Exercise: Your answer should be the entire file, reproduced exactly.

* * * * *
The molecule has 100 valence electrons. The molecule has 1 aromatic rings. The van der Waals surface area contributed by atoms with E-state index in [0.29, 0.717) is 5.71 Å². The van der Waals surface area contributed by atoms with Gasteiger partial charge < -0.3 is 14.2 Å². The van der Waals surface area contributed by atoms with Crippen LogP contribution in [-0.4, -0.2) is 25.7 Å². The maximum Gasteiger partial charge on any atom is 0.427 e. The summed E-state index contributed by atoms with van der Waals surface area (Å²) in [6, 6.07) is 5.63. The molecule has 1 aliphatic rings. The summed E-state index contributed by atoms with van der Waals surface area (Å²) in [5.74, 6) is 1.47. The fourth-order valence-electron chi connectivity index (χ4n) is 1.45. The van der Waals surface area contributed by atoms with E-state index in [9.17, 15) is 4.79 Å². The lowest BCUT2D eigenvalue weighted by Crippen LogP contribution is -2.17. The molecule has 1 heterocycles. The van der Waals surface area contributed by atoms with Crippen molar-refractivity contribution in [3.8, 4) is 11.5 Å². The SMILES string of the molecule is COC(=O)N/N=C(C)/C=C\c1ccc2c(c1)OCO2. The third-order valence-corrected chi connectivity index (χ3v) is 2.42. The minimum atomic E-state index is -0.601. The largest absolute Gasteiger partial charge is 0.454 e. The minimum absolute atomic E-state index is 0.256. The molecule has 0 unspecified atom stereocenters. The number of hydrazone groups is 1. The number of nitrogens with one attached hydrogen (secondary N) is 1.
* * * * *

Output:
The molecule has 100 valence electrons. The molecule has 1 aromatic rings. The van der Waals surface area contributed by atoms with E-state index in [0.29, 0.717) is 5.71 Å². The van der Waals surface area contributed by atoms with Gasteiger partial charge < -0.3 is 14.2 Å². The van der Waals surface area contributed by atoms with Crippen LogP contribution in [-0.4, -0.2) is 25.7 Å². The maximum Gasteiger partial charge on any atom is 0.427 e. The summed E-state index contributed by atoms with van der Waals surface area (Å²) in [6, 6.07) is 5.63. The molecule has 1 aliphatic rings. The summed E-state index contributed by atoms with van der Waals surface area (Å²) in [5.74, 6) is 1.47. The fourth-order valence-electron chi connectivity index (χ4n) is 1.45. The van der Waals surface area contributed by atoms with E-state index in [9.17, 15) is 4.79 Å². The lowest BCUT2D eigenvalue weighted by Crippen LogP contribution is -2.17. The molecule has 1 heterocycles. The van der Waals surface area contributed by atoms with Crippen molar-refractivity contribution in [3.8, 4) is 11.5 Å². The SMILES string of the molecule is COC(=O)N/N=C(C)/C=C\c1ccc2c(c1)OCO2. The third-order valence-corrected chi connectivity index (χ3v) is 2.42. The minimum atomic E-state index is -0.601. The largest absolute Gasteiger partial charge is 0.454 e. The minimum absolute atomic E-state index is 0.256. The molecule has 0 unspecified atom stereocenters. The number of hydrazone groups is 1. The number of nitrogens with one attached hydrogen (secondary N) is 1.